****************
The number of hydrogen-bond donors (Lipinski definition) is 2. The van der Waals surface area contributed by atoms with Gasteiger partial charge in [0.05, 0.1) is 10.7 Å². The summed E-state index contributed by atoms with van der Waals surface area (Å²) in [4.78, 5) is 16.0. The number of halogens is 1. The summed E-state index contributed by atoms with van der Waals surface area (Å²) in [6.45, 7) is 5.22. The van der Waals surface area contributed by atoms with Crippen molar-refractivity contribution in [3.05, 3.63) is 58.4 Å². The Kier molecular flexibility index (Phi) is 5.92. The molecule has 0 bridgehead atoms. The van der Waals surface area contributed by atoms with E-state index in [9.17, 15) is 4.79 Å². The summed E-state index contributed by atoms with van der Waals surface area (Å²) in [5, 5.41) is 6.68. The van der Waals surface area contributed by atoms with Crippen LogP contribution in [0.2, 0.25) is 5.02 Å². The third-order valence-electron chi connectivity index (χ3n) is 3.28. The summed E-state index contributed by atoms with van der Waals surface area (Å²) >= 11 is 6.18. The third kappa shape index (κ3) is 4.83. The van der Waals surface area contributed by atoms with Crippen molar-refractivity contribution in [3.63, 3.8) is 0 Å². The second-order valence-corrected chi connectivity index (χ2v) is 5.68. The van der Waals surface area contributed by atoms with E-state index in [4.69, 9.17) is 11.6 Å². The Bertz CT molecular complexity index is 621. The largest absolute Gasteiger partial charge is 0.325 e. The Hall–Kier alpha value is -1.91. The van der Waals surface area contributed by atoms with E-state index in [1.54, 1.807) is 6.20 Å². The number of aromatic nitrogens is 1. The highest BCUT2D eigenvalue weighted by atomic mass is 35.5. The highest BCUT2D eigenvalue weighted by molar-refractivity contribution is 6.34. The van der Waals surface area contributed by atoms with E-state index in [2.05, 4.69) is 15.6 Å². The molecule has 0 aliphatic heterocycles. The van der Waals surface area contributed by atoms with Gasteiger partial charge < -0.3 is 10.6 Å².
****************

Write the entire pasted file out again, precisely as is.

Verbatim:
The number of hydrogen-bond donors (Lipinski definition) is 2. The van der Waals surface area contributed by atoms with Gasteiger partial charge in [0.05, 0.1) is 10.7 Å². The summed E-state index contributed by atoms with van der Waals surface area (Å²) in [4.78, 5) is 16.0. The number of halogens is 1. The summed E-state index contributed by atoms with van der Waals surface area (Å²) in [6.45, 7) is 5.22. The van der Waals surface area contributed by atoms with Crippen molar-refractivity contribution in [3.05, 3.63) is 58.4 Å². The Kier molecular flexibility index (Phi) is 5.92. The molecule has 0 bridgehead atoms. The van der Waals surface area contributed by atoms with E-state index in [9.17, 15) is 4.79 Å². The summed E-state index contributed by atoms with van der Waals surface area (Å²) in [5, 5.41) is 6.68. The van der Waals surface area contributed by atoms with Crippen LogP contribution in [0.2, 0.25) is 5.02 Å². The third-order valence-electron chi connectivity index (χ3n) is 3.28. The summed E-state index contributed by atoms with van der Waals surface area (Å²) >= 11 is 6.18. The third kappa shape index (κ3) is 4.83. The van der Waals surface area contributed by atoms with Crippen molar-refractivity contribution in [3.63, 3.8) is 0 Å². The second-order valence-corrected chi connectivity index (χ2v) is 5.68. The van der Waals surface area contributed by atoms with E-state index in [4.69, 9.17) is 11.6 Å². The Bertz CT molecular complexity index is 621. The largest absolute Gasteiger partial charge is 0.325 e. The Hall–Kier alpha value is -1.91. The van der Waals surface area contributed by atoms with E-state index in [1.54, 1.807) is 6.20 Å². The number of aromatic nitrogens is 1. The highest BCUT2D eigenvalue weighted by atomic mass is 35.5. The highest BCUT2D eigenvalue weighted by molar-refractivity contribution is 6.34. The van der Waals surface area contributed by atoms with E-state index in [2.05, 4.69) is 15.6 Å². The molecule has 0 aliphatic heterocycles. The van der Waals surface area contributed by atoms with Gasteiger partial charge < -0.3 is 10.6 Å².